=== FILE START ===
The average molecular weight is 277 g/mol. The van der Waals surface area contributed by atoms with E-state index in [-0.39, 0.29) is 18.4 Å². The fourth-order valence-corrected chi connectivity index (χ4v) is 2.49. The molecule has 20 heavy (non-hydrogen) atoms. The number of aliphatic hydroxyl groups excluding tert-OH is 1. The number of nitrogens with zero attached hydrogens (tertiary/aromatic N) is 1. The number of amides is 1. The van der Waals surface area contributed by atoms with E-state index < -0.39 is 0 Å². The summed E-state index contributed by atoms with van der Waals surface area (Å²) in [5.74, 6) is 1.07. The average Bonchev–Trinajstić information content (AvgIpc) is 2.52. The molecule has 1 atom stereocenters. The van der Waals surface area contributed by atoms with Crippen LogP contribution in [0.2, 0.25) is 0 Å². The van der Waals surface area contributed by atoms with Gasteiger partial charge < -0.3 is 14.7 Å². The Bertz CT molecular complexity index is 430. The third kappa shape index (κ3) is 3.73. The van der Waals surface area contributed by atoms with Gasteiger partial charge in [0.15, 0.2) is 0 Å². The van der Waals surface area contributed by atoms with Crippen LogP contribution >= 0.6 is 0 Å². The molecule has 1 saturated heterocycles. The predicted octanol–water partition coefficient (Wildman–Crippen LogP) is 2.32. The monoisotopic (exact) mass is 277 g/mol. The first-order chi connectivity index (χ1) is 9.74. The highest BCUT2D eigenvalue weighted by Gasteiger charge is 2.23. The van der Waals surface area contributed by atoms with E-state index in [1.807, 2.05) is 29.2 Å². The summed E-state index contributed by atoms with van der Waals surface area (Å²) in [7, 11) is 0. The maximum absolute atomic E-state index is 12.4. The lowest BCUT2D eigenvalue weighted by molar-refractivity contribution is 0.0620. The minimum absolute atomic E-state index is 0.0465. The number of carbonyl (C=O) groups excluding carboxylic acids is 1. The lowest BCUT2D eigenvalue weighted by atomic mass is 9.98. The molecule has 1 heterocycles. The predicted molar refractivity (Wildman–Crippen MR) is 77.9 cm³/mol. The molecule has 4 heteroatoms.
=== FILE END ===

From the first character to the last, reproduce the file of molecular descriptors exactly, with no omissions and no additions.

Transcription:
The average molecular weight is 277 g/mol. The van der Waals surface area contributed by atoms with E-state index in [-0.39, 0.29) is 18.4 Å². The fourth-order valence-corrected chi connectivity index (χ4v) is 2.49. The molecule has 20 heavy (non-hydrogen) atoms. The number of aliphatic hydroxyl groups excluding tert-OH is 1. The number of nitrogens with zero attached hydrogens (tertiary/aromatic N) is 1. The number of amides is 1. The van der Waals surface area contributed by atoms with E-state index < -0.39 is 0 Å². The summed E-state index contributed by atoms with van der Waals surface area (Å²) in [5.74, 6) is 1.07. The average Bonchev–Trinajstić information content (AvgIpc) is 2.52. The molecule has 1 atom stereocenters. The van der Waals surface area contributed by atoms with Crippen LogP contribution in [0.2, 0.25) is 0 Å². The van der Waals surface area contributed by atoms with Gasteiger partial charge < -0.3 is 14.7 Å². The Bertz CT molecular complexity index is 430. The third kappa shape index (κ3) is 3.73. The van der Waals surface area contributed by atoms with Gasteiger partial charge in [0.15, 0.2) is 0 Å². The van der Waals surface area contributed by atoms with Crippen LogP contribution >= 0.6 is 0 Å². The molecule has 1 saturated heterocycles. The predicted octanol–water partition coefficient (Wildman–Crippen LogP) is 2.32. The monoisotopic (exact) mass is 277 g/mol. The first-order chi connectivity index (χ1) is 9.74. The highest BCUT2D eigenvalue weighted by Gasteiger charge is 2.23. The van der Waals surface area contributed by atoms with E-state index in [1.807, 2.05) is 29.2 Å². The summed E-state index contributed by atoms with van der Waals surface area (Å²) in [7, 11) is 0. The maximum absolute atomic E-state index is 12.4. The lowest BCUT2D eigenvalue weighted by molar-refractivity contribution is 0.0620. The minimum absolute atomic E-state index is 0.0465. The number of carbonyl (C=O) groups excluding carboxylic acids is 1. The lowest BCUT2D eigenvalue weighted by atomic mass is 9.98. The molecule has 1 heterocycles. The predicted molar refractivity (Wildman–Crippen MR) is 77.9 cm³/mol. The molecule has 4 heteroatoms.